Michael Walker: Poets and players sense change at new Windsor Park
Northern Ireland embark on a more inclusive intiative at redeveloped home
The Northern Ireland squad during a training session at the newly-developed Windsor Park on Friday ahead of Saturday’s World Cup qualifier against San Marino. Photograph: Charles McQuillan/Getty Images.
In the bookshops of Belfast is a 2016 anthology of new Northern Ireland poetry which possesses the lip-smacking title: The Future Always Makes Me So Thirsty.
As book titles go, a quencher.
The premise is that in a place where looking back has never been out of fashion, it is maybe time to recognise the here and now and that thing called the future.
The premise is that while old tensions remain, of that there is no doubt, there is also the something new. After all, we are closer to 2050 than to 1980.
This requires a different way of thinking, looking at something familiar from another perspective.
Which brings us to Windsor Park, old loved-hated Windsor Park.
Built in 1905 by Linfield, Windsor told a major seam of the history of this city. It’s not all been good, the ground quickly becoming a literal venue where Belfast’s thriving sectarianism was played out.
Just seven years in, there was the gunfire derby between Linfield and Belfast Celtic that saw 70 hospitalised.
Those fanbases were representative of a divided city and Windsor Park – the very name – spurred loathing among the Catholic and nationalist population. It was a place associated with intimidation.
Which was understandable. On St Stephen’s Day 1948, Belfast Celtic met their violent end at Windsor, with centre-forward Jimmy Jones dragged on to the terraces after a battle of a match and stamped on by Linfield followers until his right leg broke. The fact that Jones was a Protestant was immaterial; Jones was wearing the green of Belfast Celtic.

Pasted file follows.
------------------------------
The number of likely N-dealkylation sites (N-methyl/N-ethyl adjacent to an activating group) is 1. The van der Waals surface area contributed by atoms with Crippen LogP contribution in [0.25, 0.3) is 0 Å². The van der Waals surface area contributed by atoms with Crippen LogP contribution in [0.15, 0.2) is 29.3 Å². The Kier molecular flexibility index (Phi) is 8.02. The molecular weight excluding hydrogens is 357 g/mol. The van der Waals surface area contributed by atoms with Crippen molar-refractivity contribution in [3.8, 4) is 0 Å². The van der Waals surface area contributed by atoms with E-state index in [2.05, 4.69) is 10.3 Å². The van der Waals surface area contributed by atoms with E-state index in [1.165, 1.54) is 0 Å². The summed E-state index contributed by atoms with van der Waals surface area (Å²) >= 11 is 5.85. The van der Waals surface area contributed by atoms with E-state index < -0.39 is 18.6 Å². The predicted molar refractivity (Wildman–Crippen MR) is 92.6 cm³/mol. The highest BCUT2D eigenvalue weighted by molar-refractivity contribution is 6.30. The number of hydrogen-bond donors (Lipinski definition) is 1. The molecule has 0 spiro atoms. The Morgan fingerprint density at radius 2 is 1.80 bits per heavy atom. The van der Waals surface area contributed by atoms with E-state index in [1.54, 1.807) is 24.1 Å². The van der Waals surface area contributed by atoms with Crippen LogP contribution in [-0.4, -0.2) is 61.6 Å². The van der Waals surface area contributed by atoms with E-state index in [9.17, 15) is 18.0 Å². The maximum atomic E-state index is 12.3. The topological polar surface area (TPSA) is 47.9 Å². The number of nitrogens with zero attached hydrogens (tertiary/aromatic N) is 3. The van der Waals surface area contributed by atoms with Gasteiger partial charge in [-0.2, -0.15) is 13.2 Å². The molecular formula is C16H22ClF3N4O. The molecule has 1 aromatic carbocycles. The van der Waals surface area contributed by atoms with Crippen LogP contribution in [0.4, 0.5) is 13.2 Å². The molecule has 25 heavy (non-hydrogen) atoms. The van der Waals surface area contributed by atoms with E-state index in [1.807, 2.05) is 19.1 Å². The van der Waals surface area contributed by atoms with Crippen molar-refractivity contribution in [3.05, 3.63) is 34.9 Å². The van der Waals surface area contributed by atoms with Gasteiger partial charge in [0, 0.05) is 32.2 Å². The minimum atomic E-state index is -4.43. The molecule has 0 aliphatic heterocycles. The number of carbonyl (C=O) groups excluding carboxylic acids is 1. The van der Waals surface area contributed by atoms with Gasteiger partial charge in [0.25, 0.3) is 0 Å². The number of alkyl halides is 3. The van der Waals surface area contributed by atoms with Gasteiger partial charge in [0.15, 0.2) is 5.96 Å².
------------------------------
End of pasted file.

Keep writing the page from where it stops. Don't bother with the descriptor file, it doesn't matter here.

Night in November
Fast forward through some troubled decades and there was the Night in November, 1993, when Alan McLoughlin scored that goal in an atmosphere of hate.
The ground had other meanings to other fans of course, particularly Linfield’s – to them it’s home. But Irish League rivals such as Glentoran always resented the income Linfield derived from their contract with the IFA to host internationals.
Then there were the unintended consequences. Windsor’s cost in 1905 was so great they had to sell a rising star. He was a goalkeeper, 21-year-old Billy Scott, who went to Everton.
Scott stayed at Goodison Park eight years and while there recommended his younger brother Elisha, also a goalkeeper, to Liverpool.
Elisha Scott went on to become a Liverpool legend, arguably their first true Kop hero. He also went on to manage Belfast Celtic and was manager that infamous Windsor day in ’48. It all goes around, Windsor Park is draped in history.
Yet even in the grey rain of yesterday afternoon, it looked different. The drapes are off.
“We’re back at Windsor,” Northern Ireland’s captain Steven Davis said. “It’s still our home, but it’s new and improved.”
Revamped and restructured, the ground has also been rebranded – the “National Football Stadium at Windsor Park”. It is a subtle alteration that may be ignored in everyday conversations, but it is part of an evolving picture. The IFA have done a bit in terms of inclusion in one of the capital cities of symbolism.